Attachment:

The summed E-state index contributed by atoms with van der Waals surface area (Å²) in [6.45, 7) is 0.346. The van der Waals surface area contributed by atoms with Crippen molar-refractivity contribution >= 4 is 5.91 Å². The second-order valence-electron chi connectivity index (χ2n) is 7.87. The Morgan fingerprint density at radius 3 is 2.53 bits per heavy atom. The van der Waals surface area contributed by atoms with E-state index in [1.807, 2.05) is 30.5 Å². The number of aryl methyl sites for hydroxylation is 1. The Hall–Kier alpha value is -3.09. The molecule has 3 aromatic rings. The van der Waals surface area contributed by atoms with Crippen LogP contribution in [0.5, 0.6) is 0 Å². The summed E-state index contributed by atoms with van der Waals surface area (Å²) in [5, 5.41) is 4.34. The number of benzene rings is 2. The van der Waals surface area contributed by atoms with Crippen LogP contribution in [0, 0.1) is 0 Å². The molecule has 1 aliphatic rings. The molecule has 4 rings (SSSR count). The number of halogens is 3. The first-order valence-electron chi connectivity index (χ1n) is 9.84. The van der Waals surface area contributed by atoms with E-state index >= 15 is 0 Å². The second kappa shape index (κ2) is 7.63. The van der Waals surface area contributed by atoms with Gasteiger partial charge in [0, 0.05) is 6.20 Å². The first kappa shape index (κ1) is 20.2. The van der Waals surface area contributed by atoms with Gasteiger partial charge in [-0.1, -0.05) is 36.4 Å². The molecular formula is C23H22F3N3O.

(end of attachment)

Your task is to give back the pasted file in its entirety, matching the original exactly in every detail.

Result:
The summed E-state index contributed by atoms with van der Waals surface area (Å²) in [6.45, 7) is 0.346. The van der Waals surface area contributed by atoms with Crippen molar-refractivity contribution >= 4 is 5.91 Å². The second-order valence-electron chi connectivity index (χ2n) is 7.87. The Morgan fingerprint density at radius 3 is 2.53 bits per heavy atom. The van der Waals surface area contributed by atoms with E-state index in [1.807, 2.05) is 30.5 Å². The number of aryl methyl sites for hydroxylation is 1. The Hall–Kier alpha value is -3.09. The molecule has 3 aromatic rings. The van der Waals surface area contributed by atoms with Crippen LogP contribution in [0.5, 0.6) is 0 Å². The summed E-state index contributed by atoms with van der Waals surface area (Å²) in [5, 5.41) is 4.34. The number of benzene rings is 2. The van der Waals surface area contributed by atoms with Crippen LogP contribution in [0, 0.1) is 0 Å². The molecule has 1 aliphatic rings. The molecule has 4 rings (SSSR count). The number of halogens is 3. The first-order valence-electron chi connectivity index (χ1n) is 9.84. The van der Waals surface area contributed by atoms with E-state index >= 15 is 0 Å². The second kappa shape index (κ2) is 7.63. The van der Waals surface area contributed by atoms with Gasteiger partial charge in [0, 0.05) is 6.20 Å². The first kappa shape index (κ1) is 20.2. The van der Waals surface area contributed by atoms with Gasteiger partial charge in [-0.1, -0.05) is 36.4 Å². The molecular formula is C23H22F3N3O.